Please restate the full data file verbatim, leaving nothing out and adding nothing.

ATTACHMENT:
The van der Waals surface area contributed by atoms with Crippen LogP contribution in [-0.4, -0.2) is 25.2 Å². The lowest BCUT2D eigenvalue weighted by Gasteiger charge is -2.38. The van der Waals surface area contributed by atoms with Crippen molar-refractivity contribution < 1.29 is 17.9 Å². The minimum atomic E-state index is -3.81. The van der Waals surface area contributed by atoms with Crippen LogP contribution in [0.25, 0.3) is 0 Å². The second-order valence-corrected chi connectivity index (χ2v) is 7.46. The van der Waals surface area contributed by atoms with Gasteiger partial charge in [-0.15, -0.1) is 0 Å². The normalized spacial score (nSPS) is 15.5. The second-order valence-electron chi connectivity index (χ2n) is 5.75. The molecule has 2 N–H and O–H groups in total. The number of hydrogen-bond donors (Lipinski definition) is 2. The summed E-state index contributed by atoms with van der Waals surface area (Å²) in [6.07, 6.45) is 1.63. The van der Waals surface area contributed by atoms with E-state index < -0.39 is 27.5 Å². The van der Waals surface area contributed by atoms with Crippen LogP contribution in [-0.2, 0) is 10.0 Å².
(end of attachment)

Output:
The van der Waals surface area contributed by atoms with Crippen LogP contribution in [-0.4, -0.2) is 25.2 Å². The lowest BCUT2D eigenvalue weighted by Gasteiger charge is -2.38. The van der Waals surface area contributed by atoms with Crippen molar-refractivity contribution < 1.29 is 17.9 Å². The minimum atomic E-state index is -3.81. The van der Waals surface area contributed by atoms with Crippen LogP contribution in [0.25, 0.3) is 0 Å². The second-order valence-corrected chi connectivity index (χ2v) is 7.46. The van der Waals surface area contributed by atoms with Gasteiger partial charge in [-0.15, -0.1) is 0 Å². The normalized spacial score (nSPS) is 15.5. The second-order valence-electron chi connectivity index (χ2n) is 5.75. The molecule has 2 N–H and O–H groups in total. The number of hydrogen-bond donors (Lipinski definition) is 2. The summed E-state index contributed by atoms with van der Waals surface area (Å²) in [6.07, 6.45) is 1.63. The van der Waals surface area contributed by atoms with E-state index < -0.39 is 27.5 Å². The van der Waals surface area contributed by atoms with Crippen LogP contribution in [-0.2, 0) is 10.0 Å².